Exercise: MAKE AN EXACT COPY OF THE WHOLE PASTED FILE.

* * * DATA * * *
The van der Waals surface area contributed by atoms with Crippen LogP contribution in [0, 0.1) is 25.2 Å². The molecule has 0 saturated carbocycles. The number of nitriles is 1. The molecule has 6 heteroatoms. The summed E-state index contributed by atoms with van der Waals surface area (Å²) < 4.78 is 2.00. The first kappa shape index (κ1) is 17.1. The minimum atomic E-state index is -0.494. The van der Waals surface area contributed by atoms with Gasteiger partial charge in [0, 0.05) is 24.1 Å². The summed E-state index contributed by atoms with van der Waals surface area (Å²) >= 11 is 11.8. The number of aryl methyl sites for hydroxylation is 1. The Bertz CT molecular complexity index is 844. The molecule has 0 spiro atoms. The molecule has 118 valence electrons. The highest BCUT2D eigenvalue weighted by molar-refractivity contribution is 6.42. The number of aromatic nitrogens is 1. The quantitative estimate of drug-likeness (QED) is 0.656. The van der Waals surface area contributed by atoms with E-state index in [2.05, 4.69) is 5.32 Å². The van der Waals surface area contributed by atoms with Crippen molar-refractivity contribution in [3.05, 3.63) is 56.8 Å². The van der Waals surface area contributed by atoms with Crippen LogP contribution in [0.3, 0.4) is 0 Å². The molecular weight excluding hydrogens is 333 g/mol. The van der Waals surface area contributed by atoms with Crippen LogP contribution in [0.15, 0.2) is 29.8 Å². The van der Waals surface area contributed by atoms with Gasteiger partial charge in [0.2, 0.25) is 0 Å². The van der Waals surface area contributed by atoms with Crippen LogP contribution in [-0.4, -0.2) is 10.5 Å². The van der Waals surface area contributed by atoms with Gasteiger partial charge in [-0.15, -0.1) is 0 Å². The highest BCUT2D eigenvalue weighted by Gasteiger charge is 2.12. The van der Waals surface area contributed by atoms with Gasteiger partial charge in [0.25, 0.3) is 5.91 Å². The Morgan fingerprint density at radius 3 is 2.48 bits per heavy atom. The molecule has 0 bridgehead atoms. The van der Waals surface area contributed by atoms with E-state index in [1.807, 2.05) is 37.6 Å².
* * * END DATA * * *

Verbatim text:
The van der Waals surface area contributed by atoms with Crippen LogP contribution in [0, 0.1) is 25.2 Å². The molecule has 0 saturated carbocycles. The number of nitriles is 1. The molecule has 6 heteroatoms. The summed E-state index contributed by atoms with van der Waals surface area (Å²) < 4.78 is 2.00. The first kappa shape index (κ1) is 17.1. The minimum atomic E-state index is -0.494. The van der Waals surface area contributed by atoms with Gasteiger partial charge in [0, 0.05) is 24.1 Å². The summed E-state index contributed by atoms with van der Waals surface area (Å²) >= 11 is 11.8. The number of aryl methyl sites for hydroxylation is 1. The Bertz CT molecular complexity index is 844. The molecule has 0 spiro atoms. The molecule has 118 valence electrons. The highest BCUT2D eigenvalue weighted by molar-refractivity contribution is 6.42. The number of aromatic nitrogens is 1. The quantitative estimate of drug-likeness (QED) is 0.656. The van der Waals surface area contributed by atoms with E-state index in [2.05, 4.69) is 5.32 Å². The van der Waals surface area contributed by atoms with Crippen molar-refractivity contribution in [3.05, 3.63) is 56.8 Å². The van der Waals surface area contributed by atoms with Crippen LogP contribution in [0.3, 0.4) is 0 Å². The molecular weight excluding hydrogens is 333 g/mol. The van der Waals surface area contributed by atoms with Crippen LogP contribution in [0.15, 0.2) is 29.8 Å². The van der Waals surface area contributed by atoms with Gasteiger partial charge in [0.2, 0.25) is 0 Å². The van der Waals surface area contributed by atoms with Crippen LogP contribution in [-0.4, -0.2) is 10.5 Å². The van der Waals surface area contributed by atoms with Gasteiger partial charge in [-0.15, -0.1) is 0 Å². The highest BCUT2D eigenvalue weighted by Gasteiger charge is 2.12. The van der Waals surface area contributed by atoms with Gasteiger partial charge in [0.25, 0.3) is 5.91 Å². The Morgan fingerprint density at radius 3 is 2.48 bits per heavy atom. The molecule has 0 bridgehead atoms. The van der Waals surface area contributed by atoms with E-state index in [1.807, 2.05) is 37.6 Å².